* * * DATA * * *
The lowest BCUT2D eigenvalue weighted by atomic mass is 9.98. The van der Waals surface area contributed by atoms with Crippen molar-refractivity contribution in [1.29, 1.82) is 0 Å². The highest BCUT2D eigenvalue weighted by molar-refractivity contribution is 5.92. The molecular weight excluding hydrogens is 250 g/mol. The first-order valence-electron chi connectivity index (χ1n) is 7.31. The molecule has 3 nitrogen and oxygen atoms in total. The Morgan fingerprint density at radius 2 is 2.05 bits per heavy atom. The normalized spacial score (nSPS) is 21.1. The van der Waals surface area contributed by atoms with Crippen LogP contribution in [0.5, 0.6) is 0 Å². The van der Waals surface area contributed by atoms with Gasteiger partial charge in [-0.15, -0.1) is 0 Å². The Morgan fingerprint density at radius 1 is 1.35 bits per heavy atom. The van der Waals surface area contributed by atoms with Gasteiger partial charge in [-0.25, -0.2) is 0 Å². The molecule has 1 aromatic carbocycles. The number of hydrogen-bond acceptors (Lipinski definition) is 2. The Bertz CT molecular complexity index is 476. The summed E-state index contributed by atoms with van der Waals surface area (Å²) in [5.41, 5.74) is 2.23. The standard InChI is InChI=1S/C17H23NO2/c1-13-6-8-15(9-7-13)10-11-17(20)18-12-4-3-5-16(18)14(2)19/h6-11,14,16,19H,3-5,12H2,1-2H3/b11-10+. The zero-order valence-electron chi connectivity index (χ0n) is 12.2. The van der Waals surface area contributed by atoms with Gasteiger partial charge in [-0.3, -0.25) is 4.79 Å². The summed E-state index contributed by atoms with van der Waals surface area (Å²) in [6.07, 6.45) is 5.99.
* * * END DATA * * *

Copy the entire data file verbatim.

The lowest BCUT2D eigenvalue weighted by atomic mass is 9.98. The van der Waals surface area contributed by atoms with Crippen molar-refractivity contribution in [1.29, 1.82) is 0 Å². The highest BCUT2D eigenvalue weighted by molar-refractivity contribution is 5.92. The molecular weight excluding hydrogens is 250 g/mol. The first-order valence-electron chi connectivity index (χ1n) is 7.31. The molecule has 3 nitrogen and oxygen atoms in total. The Morgan fingerprint density at radius 2 is 2.05 bits per heavy atom. The normalized spacial score (nSPS) is 21.1. The van der Waals surface area contributed by atoms with Crippen LogP contribution in [0.5, 0.6) is 0 Å². The van der Waals surface area contributed by atoms with Gasteiger partial charge in [-0.15, -0.1) is 0 Å². The Morgan fingerprint density at radius 1 is 1.35 bits per heavy atom. The van der Waals surface area contributed by atoms with Gasteiger partial charge in [-0.25, -0.2) is 0 Å². The molecule has 1 aromatic carbocycles. The number of hydrogen-bond acceptors (Lipinski definition) is 2. The Bertz CT molecular complexity index is 476. The summed E-state index contributed by atoms with van der Waals surface area (Å²) in [5.41, 5.74) is 2.23. The standard InChI is InChI=1S/C17H23NO2/c1-13-6-8-15(9-7-13)10-11-17(20)18-12-4-3-5-16(18)14(2)19/h6-11,14,16,19H,3-5,12H2,1-2H3/b11-10+. The zero-order valence-electron chi connectivity index (χ0n) is 12.2. The van der Waals surface area contributed by atoms with Gasteiger partial charge in [-0.3, -0.25) is 4.79 Å². The summed E-state index contributed by atoms with van der Waals surface area (Å²) in [6.07, 6.45) is 5.99.